Friday, May 7, 2010
The Right To Vote
The right to vote is one of the most important rights guaranteed in our constitution. I have come to this conclusion since it is addressed not once but six times in the amendments section and inheritantly a time or two in the main body.
15th Amendment: Right to vote regardless of race or color.
17th Amendment: Right to vote for Senators
19th Amendment: Right to vote regardless of gender
23rd Amendment: Right to vote for presidential electors if a resident of Washington, D.C.
24th Amendment: Right to vote even if a poll tax or any other tax is unpaid.
26th Amendment: Right to vote guaranteed for any person at least 18 years old.
I take my right to vote seriously and make it my duty to stay informed on subjects or persons being voted upon and then follow up by voting. However not everyone does this, especially at the local level for local issues which brought up the discussion recently on one of the blogs I read about compelling people, possibly those that receive some sort of government entitlement, to vote in an election in order to retain their entitlement. I think this is a terrible idea.
First, our constitution guarantees us the right to vote and thus inheritantly, the right not to vote. We are lucky that we can go to the polls and not fear reprisals for voting, for whom we are voting or for not voting at all. By mandating that people vote, we have put the latter in jeopardy and it is a slippery slope and one short step before we are doing the first two.
Secondly, when I see the phrase, "of the people, by the people, for the people," spoken by Abraham Lincoln at Gettysburg or read the opening line of our constitution which states that, "We the people of the United States, in order to form a more perfect union," I envision a people who cared enough about their country that they did something about it. These weren't people who had no opinion as to whether or not slavery should be allowed. These were not people who felt that it didn't matter if they could practice their religion freely or not. These were not people who thought that watching the next episode of their favorite sitcom on television was more important than going to the polls to vote. These were people who believed in their cause so much that they felt compelled to do something about it, sometimes giving their lives for it. Voting should be the same way. Do we really value the opinion of someone who can't make time to vote in person or by absentee ballot weeks in advance? Our country should be run by those who passionately believe in their country and their beliefs, not those who were just too busy to care about those who govern for them.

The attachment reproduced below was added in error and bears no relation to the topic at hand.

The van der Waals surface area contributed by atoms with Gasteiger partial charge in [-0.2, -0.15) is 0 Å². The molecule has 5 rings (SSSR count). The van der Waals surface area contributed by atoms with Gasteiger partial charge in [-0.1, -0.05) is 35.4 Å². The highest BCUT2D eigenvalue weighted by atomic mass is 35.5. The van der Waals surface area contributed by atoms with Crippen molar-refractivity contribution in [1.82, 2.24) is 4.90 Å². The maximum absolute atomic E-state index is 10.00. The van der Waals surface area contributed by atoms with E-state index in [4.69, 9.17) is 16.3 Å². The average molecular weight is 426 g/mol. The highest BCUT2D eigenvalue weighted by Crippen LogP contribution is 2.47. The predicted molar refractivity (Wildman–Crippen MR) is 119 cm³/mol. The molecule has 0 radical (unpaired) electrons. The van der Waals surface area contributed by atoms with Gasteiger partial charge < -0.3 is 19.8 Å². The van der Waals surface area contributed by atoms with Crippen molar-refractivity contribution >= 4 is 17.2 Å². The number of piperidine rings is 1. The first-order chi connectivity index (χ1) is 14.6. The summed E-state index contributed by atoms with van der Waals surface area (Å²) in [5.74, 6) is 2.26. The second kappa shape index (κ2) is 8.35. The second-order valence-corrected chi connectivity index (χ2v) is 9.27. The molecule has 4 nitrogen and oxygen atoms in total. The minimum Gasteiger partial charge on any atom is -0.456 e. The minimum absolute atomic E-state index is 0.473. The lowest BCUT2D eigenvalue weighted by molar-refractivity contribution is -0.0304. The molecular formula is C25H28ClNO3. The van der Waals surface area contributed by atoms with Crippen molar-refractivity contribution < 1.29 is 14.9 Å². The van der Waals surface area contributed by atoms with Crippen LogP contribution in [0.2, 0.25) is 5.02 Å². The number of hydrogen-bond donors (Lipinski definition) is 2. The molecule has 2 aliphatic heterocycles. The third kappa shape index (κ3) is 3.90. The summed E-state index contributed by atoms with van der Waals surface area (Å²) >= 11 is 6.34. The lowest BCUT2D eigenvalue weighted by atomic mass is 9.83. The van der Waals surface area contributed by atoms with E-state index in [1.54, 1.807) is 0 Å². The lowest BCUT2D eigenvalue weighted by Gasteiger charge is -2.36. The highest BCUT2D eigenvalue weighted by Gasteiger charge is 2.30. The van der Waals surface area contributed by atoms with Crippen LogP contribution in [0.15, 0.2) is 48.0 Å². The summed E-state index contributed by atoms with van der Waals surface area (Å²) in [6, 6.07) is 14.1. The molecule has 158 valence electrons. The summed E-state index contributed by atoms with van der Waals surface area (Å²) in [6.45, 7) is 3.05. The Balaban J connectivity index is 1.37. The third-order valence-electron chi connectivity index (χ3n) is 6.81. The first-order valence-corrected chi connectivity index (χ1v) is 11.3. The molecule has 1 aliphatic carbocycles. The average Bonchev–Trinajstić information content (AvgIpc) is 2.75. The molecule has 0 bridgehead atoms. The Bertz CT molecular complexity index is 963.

Finally, on a personal level, I would much rather be ruled by someone who is passionate about their beliefs but opposed to mine than by someone who is uninformed about the issue at hand or are basing their vote on a thirty second television ad, one commentary from some radio or television personality or one slick flier that came in that day's mail. Why? I figure that the person who has researched their decision to the point that they have become passionate about their choice, is probably the same person who is passionate about our country's future and would stand shoulder to shoulder with me to defend it if necessary. If someone can't be counted on to stay informed on local issues or candidates for office, or can't be troubled to spend the few seconds it takes to fill out an absentee ballot, I'm not sure they are the people I would want defending my country and my constitutionally guaranteed right to vote.
In my rural town, I recently was on the losing side of a vote in which our city government has just purchased a private entity that couldn't make enough money to make their mortgage payments. I feel that if they can't make their own mortgage payment now, they will only be a drain on our tax base in the future when our city owns them. I was in the 33% minority of those who voted which in total constituted only 25% of the eligible voting population. But I feel closer to those people who voted against me and cared enough to come out and say, "hey, I care about which way our city goes on this issue," than those 75% of the population who either couldn't find the time to even request an absentee ballot or didn't care what happened.